Mosquitoes and Repellents
by Jody Green, Extension Educator
Mosquitoes are both a nuisance pest and a health pest. They are known as the deadliest animal on earth (Think: Malaria, Dengue fever). There are 50 species of mosquitoes in Nebraska, half of them feed on human blood and only females bite because they require blood to produce eggs. Both male and female mosquitoes obtain nutrients from plant nectar.
1. Should we be worried about contracting diseases in Nebraska?
Yes, West Nile virus is prevalent in Nebraska and symptoms can vary from having no symptoms at all, to flu-like symptoms and fever, to severe neurological damage, to serious fatal illness. We need to educate and prevent mosquito bites to protect us from illness.
2. How do mosquitoes transmit diseases?
Mosquitoes have piercing-sucking mouthparts that inject saliva and anticoagulants to aid in attaining a blood meal from the host. Pathogens are acquired from infected hosts, replicated in the mosquito’s body and transmitted to others, all without harming the mosquito. This can be person to person, bird to bird, or in the case of West Nile virus, bird to human.
3. Why are mosquito bites itchy?
The itching is the body’s response to the mosquito’s saliva. The human immune system releases histamines and cause the itching, swelling and redness at the bite site. It is important to refrain from scratching in order to avoid secondary bacterial infections. Everyone reacts differently and sometimes the use of over-the-counter anti-itch treatments (After Bite®, Benadryl®) may help to relieve discomfort.
4. How can I keep mosquito bites down this year?
- Because mosquitoes are aquatic in the egg, larval and pupal stages, it is important to dump any stagnant water. Mosquitoes will breed in the smallest amount of water, so dumping the water out of containers, dog bowls, planters, saucers, tires, children’s pools and toys will remove potential breeding sites.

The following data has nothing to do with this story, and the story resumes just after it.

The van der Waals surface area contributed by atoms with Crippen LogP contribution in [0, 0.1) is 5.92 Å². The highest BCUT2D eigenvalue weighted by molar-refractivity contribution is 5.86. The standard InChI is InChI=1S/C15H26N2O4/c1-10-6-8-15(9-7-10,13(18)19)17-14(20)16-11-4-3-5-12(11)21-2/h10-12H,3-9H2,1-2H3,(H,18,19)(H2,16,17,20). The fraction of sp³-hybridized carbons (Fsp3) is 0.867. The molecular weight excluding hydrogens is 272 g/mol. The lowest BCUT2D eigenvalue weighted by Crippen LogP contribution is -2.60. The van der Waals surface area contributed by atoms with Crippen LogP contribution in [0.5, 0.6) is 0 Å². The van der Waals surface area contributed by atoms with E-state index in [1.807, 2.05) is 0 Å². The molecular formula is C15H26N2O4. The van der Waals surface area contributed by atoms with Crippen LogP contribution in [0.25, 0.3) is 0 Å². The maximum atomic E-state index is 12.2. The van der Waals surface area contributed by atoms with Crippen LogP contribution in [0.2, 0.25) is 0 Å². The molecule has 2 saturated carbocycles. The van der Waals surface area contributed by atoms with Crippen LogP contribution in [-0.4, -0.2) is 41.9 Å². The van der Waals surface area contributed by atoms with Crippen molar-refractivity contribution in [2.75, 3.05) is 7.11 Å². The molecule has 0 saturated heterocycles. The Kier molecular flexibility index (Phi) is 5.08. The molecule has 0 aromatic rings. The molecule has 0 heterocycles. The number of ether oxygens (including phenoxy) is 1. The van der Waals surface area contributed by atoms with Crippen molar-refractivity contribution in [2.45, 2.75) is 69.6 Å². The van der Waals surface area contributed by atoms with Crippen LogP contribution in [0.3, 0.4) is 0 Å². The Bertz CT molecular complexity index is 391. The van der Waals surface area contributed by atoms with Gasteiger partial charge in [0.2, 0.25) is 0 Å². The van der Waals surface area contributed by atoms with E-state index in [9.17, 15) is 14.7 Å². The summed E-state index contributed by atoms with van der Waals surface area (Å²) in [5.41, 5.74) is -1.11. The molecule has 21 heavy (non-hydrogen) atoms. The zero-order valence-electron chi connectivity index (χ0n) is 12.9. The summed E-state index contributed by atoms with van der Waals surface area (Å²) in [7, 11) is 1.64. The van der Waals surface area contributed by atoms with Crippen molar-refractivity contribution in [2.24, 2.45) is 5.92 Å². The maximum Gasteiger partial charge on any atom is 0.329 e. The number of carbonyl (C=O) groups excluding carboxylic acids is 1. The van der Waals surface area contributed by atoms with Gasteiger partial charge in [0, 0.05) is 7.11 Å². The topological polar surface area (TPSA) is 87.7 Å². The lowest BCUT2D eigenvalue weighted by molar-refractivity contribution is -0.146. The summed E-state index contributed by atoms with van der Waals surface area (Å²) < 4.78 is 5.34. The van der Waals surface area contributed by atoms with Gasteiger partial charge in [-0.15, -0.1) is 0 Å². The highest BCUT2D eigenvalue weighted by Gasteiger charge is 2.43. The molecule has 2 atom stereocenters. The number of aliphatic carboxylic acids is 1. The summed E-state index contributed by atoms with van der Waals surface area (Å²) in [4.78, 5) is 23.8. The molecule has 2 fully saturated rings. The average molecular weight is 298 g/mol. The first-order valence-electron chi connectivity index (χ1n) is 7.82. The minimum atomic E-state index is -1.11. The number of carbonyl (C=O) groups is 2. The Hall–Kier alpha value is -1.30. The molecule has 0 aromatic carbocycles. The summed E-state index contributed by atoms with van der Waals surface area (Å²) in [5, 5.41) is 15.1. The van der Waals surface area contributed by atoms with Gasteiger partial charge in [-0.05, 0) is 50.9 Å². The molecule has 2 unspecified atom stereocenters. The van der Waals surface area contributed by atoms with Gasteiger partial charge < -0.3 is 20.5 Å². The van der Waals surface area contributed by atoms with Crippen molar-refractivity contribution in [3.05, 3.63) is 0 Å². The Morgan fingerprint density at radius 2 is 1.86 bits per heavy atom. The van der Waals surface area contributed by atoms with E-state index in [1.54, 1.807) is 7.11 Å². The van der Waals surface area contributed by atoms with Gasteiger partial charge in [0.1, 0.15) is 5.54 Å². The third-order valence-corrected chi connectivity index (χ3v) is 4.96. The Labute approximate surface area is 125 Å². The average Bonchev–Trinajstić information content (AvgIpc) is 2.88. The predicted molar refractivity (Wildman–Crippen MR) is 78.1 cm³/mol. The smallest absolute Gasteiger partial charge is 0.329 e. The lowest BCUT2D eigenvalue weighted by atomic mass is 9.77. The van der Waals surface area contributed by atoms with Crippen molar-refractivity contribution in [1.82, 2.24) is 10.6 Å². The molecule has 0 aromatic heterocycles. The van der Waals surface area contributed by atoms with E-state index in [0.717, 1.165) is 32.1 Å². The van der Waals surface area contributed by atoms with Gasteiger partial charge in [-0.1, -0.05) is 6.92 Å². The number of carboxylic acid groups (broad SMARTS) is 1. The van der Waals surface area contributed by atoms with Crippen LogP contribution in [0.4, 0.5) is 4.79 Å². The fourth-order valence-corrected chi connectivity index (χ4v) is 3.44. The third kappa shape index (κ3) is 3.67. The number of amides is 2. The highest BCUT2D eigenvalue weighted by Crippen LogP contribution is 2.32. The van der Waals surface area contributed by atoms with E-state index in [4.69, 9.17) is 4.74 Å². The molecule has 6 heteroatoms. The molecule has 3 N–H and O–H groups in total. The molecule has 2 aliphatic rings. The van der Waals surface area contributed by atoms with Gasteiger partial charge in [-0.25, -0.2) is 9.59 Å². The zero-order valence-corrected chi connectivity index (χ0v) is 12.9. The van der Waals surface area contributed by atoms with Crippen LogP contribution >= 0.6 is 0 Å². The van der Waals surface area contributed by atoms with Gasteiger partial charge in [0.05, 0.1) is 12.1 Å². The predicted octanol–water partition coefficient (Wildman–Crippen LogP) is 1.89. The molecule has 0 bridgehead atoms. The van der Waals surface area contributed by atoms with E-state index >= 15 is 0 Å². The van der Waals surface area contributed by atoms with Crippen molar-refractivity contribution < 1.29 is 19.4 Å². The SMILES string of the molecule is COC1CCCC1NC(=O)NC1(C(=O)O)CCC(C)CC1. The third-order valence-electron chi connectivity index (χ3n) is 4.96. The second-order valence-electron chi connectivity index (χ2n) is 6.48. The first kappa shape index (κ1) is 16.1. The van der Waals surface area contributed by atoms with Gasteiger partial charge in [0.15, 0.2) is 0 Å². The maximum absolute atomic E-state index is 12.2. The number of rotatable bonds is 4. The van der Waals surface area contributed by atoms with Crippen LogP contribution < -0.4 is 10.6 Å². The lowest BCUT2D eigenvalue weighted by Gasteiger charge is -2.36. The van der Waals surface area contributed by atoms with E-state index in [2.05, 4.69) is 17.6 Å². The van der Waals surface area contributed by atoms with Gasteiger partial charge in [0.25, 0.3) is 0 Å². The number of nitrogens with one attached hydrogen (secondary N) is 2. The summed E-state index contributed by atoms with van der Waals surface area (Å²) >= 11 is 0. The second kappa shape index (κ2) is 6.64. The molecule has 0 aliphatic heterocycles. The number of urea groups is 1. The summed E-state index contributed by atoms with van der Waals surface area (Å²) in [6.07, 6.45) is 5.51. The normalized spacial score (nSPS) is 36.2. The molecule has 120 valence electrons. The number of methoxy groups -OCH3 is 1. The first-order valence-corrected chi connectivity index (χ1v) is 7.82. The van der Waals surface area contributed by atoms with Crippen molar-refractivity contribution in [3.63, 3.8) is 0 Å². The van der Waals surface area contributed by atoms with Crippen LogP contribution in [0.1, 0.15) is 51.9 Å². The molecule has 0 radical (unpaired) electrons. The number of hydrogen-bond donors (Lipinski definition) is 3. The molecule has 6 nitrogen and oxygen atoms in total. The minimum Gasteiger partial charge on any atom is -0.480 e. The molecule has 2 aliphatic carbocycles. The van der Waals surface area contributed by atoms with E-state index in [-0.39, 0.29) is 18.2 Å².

- Dump water at least once a week to break the mosquito life cycle.
- Fix and repair window and door screens.
- Avoid the outdoors during peak mosquito times such as dawn and dusk.
- Wear light colored, loose fitting clothing because mosquitoes prefer dark colors and can bite through fabric.
- Use effective insect repellents.
5. Is DEET the only repellent that works?
Mosquitoes are attracted to the carbon dioxide we expel. Insect repellents like DEET change the receptors of mosquitoes, which prevent the insect from detecting us. They may still land, but they won’t bite if coverage is thorough and applied properly. DEET (Off!®, Ben’s®, Sawyer®, Repel®) at 25-30% concentration is effective at repelling mosquitoes for 8 hours.
DEET-free options that have been tested and evaluated include products with the following active ingredients:
- Picaridin (Sawyer®, Natrapel®)
- Oil of lemon eucalyptus (Repel®, Coleman®)
- R3535 (Coleman®)
More about repellents:
- Higher percentages allow for longer protection, but it’s suggested to only apply to skin the percentage needed.
- High percentages of DEET (98%) will dissolve plastics, so be aware using around watches, cameras, sunglasses and other plastic objects.
- Be careful spraying aerosols near eyes and faces.
- Creams and liquids can provide better application coverage.
- Use lower percentages on children, do not apply to children’s hands and reapply if necessary.